We often confuse the concept of identity with the card that carries it, but in reality, “identity” can reside on a mobile phone, a USB stick, or some other medium. The move toward virtualized credentials is expanding the concept of “identity” beyond traditional I.D. cards to include many different credential form factors. This new way of thinking is driving fundamental changes in how we deliver and manage secure identity. 

Over the last 20 years, 125 kHz RFID proximity (or Prox) cards and readers have become a de facto standard for physical access control. They offer customers the optimum in cost and convenience, but are not as secure as contactless smart cards, which began emerging in the early 2000s. Contactless solutions enhance security through data encryption and mutual authentication, and also support multiple applications such as biometric authentication, cashless vending and PC log on security.

Now, as we move into a new era of enhanced mobility, advanced applications and more dangerous security threats, the industry is moving toward a new access control architecture that will enable a new class of portable identity credentials. It will be possible to securely provision and safely embed these credentials into both fixed and mobile devices, which will improve security while enabling the migration of physical access control technology beyond cards and readers into configurable credentials and virtualized contactless solutions. 

The first step toward supporting this new generation of portable identities is to create a trusted boundary within which all network endpoints, or nodes (such as credentials, printers, readers and NFC phones) can be validated, so that transactions between the nodes can be trusted. One of the first such bounded environments, HID Global’s Trusted Identity Platform (TIP), establishes a scalable framework and delivery infrastructure that delivers three critical capabilities:  plug-and-play secure channels between hardware and software; best-in-class key management and secure provisioning processes; and seamless integration with information technology infrastructures.  

A trusted framework must be anchored by a secure, open and independent Secure Identity Object (SIO) data-structure on the credential side, and corresponding SIO interpreters on the reader side.  An SIO is a standards-based, device-independent data object that can exist on any number of identity devices. SIOs and SIO interpreters perform similar functions to traditional cards and readers, only using a significantly more secure, flexible and extensible data structure. (see Fig. 1).

SIOs deliver three key benefits:  portability, security and extensibility. First, because SIOs are portable, they can reside on traditional contactless credentials, and also can reside on other memory cards containing other card technology, microprocessor-based cards like SmartMX, smartphones with Near Field Communications (NFC) capabilities, USB tokens, computer disk drives and many other formats (see Fig. 2).  This enables the interoperability of the same object stored on one device to later port to another device with ease and without strict constraints.  Research reported in an Avisian 2010 survey shows 90 percent of end users responding that adding new applications with minimal investment is important, with 53 percent of industry respondents stating they are not satisfied with the solutions to accomplish this in today’s market.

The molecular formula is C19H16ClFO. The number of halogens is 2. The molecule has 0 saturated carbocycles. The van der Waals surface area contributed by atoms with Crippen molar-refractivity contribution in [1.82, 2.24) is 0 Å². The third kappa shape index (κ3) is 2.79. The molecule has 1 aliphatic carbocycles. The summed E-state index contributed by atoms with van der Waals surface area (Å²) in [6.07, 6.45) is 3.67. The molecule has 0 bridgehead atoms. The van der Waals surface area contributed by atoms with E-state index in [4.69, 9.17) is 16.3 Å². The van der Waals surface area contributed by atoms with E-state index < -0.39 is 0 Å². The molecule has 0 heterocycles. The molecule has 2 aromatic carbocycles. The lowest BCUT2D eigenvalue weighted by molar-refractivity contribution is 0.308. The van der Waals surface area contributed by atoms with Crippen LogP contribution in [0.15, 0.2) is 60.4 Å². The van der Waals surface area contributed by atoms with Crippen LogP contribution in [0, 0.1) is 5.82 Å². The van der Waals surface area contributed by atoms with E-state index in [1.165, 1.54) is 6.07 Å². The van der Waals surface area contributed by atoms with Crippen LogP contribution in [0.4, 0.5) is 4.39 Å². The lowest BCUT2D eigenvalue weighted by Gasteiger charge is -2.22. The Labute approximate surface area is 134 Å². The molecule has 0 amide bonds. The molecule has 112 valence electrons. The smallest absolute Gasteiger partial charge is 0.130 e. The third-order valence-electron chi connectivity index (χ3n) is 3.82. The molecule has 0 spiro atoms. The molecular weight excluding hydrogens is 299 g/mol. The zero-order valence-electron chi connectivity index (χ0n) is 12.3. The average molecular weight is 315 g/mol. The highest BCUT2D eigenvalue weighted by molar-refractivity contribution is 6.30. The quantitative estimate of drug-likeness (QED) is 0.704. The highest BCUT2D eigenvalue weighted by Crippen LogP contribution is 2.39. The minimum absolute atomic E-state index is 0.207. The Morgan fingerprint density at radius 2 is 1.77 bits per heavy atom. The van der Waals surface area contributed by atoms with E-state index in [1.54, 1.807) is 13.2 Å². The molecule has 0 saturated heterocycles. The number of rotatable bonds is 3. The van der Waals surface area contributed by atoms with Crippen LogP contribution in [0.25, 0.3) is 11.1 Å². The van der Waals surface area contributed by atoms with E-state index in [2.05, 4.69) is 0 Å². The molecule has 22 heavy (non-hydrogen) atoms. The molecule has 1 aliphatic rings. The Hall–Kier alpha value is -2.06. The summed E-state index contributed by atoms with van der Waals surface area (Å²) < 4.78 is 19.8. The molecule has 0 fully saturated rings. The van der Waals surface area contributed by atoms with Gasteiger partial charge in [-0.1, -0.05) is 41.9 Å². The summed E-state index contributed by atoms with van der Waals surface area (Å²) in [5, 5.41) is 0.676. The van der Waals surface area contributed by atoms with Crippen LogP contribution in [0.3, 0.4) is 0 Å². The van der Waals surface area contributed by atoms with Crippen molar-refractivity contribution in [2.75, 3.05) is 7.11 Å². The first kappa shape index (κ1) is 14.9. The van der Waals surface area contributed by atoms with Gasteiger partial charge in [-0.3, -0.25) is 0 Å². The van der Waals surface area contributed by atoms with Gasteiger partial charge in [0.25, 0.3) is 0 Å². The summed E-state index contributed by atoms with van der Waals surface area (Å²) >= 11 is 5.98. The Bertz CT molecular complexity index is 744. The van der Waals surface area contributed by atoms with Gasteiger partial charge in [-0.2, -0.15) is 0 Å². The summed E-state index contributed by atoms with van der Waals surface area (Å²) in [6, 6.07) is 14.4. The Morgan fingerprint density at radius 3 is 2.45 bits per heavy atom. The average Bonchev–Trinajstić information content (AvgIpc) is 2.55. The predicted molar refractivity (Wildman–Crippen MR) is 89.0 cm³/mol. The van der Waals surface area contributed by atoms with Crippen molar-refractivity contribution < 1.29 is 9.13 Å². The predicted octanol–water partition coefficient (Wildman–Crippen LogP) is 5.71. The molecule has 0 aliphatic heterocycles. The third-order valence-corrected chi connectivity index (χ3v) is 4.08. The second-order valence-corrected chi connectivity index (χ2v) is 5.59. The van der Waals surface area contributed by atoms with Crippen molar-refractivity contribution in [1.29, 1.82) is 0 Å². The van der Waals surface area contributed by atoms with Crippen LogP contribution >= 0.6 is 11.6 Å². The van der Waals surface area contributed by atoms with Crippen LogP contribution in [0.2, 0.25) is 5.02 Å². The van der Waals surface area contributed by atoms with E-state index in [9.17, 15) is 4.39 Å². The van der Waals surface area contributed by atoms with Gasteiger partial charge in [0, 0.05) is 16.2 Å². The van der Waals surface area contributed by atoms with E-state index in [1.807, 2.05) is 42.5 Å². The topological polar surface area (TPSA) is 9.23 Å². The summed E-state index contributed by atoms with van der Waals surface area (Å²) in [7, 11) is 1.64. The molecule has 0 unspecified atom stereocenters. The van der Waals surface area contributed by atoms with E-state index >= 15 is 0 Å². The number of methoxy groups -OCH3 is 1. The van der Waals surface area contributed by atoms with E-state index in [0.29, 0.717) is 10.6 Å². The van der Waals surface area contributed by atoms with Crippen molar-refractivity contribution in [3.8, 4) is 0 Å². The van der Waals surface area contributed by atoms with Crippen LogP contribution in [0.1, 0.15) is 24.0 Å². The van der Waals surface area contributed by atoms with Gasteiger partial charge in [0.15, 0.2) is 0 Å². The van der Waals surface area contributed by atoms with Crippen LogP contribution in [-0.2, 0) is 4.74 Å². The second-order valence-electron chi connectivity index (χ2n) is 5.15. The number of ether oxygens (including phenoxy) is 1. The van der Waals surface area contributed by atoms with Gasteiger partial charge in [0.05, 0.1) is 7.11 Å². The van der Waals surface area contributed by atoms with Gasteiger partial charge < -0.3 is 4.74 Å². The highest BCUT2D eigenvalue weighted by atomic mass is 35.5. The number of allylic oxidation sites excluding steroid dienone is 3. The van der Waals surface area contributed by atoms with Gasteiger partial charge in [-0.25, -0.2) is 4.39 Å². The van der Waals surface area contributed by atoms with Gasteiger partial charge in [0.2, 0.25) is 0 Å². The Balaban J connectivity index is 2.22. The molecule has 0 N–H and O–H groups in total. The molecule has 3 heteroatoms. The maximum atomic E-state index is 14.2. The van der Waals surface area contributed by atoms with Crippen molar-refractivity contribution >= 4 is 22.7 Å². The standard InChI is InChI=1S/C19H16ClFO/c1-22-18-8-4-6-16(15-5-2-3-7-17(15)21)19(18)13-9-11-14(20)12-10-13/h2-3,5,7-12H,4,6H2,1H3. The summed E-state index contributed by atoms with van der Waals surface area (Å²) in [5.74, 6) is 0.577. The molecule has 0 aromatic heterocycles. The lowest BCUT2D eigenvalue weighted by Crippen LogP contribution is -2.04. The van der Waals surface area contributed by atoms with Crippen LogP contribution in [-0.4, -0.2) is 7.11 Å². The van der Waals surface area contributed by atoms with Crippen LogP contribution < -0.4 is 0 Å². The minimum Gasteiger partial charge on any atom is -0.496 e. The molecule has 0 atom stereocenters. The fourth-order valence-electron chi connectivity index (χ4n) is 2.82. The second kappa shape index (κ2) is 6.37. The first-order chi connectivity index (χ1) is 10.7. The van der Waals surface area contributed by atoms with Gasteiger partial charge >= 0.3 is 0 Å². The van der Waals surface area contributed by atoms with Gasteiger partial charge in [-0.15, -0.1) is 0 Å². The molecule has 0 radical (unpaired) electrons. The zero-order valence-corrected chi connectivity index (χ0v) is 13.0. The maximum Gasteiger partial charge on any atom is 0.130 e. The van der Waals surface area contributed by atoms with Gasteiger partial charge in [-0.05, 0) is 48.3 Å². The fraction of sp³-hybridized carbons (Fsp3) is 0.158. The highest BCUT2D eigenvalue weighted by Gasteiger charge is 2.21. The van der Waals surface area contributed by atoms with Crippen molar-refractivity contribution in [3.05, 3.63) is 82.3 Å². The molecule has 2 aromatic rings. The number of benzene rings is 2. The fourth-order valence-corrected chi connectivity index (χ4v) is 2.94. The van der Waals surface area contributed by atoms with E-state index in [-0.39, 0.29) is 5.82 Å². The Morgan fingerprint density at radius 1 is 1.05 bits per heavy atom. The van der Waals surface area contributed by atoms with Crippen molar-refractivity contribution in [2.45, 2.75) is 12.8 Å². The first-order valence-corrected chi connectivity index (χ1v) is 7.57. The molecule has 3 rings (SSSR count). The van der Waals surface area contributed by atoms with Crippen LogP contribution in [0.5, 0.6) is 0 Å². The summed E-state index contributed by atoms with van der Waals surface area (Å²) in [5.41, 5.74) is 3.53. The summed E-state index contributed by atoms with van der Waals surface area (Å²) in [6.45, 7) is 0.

Second, these device-independent SIOs provide an additional layer of security on top of device-specific security, acting as a data wrapper that provides additional key diversification, authentication and encryption, and guards against security penetration (see Fig. 3).  Objects are bound to specific devices by utilizing device-unique properties, preventing card cloning. 93 percent of end users expressed a requirement to have multiple layers of security on a card or credential, especially when other applications and private data are present, and approximately 37 percent of the industry providers were not satisfied with solutions in the market today as noted in the Avisian 2010 survey.  

Third, SIOs are defined using open standards including Abstract Syntax Notification One (ASN.1, a joint ISO/IEC and ITU-T standard), a data definition that allows for an infinitely extensible object definition. This definition can support any piece of data, including data for access control, biometrics, vending, time-and-attendance and many other applications. Unlike many other fixed-field structures used in today’s access control card and reader systems, the SIO and associated interpreters continue to grow in security capabilities while traditional architectures are left behind, stagnant and stuck in a fixed definition. Additionally, this SIO’s flexible data definition provides the aforementioned ability to deploy flexible security protection. 

The next generation of access control card-and-reader platforms will support a new era of more convenient, virtual credentials that can be embedded into phones and other portable devices. At the same time, this coming generation of access control technology promises enhanced security within a more easily extensible access control system infrastructure, so that users to add levels of security, customize security protection, and extend system capabilities without having to overhaul the device infrastructure and applications.